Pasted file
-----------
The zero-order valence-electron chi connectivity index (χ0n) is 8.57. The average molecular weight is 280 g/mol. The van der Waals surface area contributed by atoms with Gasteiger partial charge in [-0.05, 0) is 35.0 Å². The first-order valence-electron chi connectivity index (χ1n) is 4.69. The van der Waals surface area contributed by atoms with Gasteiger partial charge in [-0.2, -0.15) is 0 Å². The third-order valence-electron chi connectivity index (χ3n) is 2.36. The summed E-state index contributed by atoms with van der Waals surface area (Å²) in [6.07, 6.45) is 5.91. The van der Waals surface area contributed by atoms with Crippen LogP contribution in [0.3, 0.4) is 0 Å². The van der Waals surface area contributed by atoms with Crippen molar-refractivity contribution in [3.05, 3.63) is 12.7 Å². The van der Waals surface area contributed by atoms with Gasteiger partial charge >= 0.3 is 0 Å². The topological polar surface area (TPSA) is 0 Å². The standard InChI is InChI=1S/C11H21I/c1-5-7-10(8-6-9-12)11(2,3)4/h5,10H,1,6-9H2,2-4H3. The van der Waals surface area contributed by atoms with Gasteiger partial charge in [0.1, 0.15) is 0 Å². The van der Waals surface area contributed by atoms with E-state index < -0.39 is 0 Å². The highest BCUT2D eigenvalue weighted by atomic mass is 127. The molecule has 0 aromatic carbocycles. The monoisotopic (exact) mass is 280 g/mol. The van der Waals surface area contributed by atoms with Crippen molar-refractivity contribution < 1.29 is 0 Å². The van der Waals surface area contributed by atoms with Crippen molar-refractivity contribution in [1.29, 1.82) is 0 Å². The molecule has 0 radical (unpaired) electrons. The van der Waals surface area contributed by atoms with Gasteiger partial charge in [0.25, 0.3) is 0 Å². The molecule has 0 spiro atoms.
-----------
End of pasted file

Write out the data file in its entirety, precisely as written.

The zero-order valence-electron chi connectivity index (χ0n) is 8.57. The average molecular weight is 280 g/mol. The van der Waals surface area contributed by atoms with Gasteiger partial charge in [-0.05, 0) is 35.0 Å². The first-order valence-electron chi connectivity index (χ1n) is 4.69. The van der Waals surface area contributed by atoms with Gasteiger partial charge in [-0.2, -0.15) is 0 Å². The third-order valence-electron chi connectivity index (χ3n) is 2.36. The summed E-state index contributed by atoms with van der Waals surface area (Å²) in [6.07, 6.45) is 5.91. The van der Waals surface area contributed by atoms with Crippen LogP contribution in [0.3, 0.4) is 0 Å². The van der Waals surface area contributed by atoms with Crippen molar-refractivity contribution in [3.05, 3.63) is 12.7 Å². The van der Waals surface area contributed by atoms with Gasteiger partial charge >= 0.3 is 0 Å². The topological polar surface area (TPSA) is 0 Å². The standard InChI is InChI=1S/C11H21I/c1-5-7-10(8-6-9-12)11(2,3)4/h5,10H,1,6-9H2,2-4H3. The van der Waals surface area contributed by atoms with Gasteiger partial charge in [0.1, 0.15) is 0 Å². The van der Waals surface area contributed by atoms with E-state index < -0.39 is 0 Å². The highest BCUT2D eigenvalue weighted by atomic mass is 127. The molecule has 0 aromatic carbocycles. The monoisotopic (exact) mass is 280 g/mol. The van der Waals surface area contributed by atoms with Crippen molar-refractivity contribution < 1.29 is 0 Å². The van der Waals surface area contributed by atoms with Crippen molar-refractivity contribution in [1.29, 1.82) is 0 Å². The molecule has 0 radical (unpaired) electrons. The van der Waals surface area contributed by atoms with Gasteiger partial charge in [0.25, 0.3) is 0 Å². The molecule has 0 spiro atoms.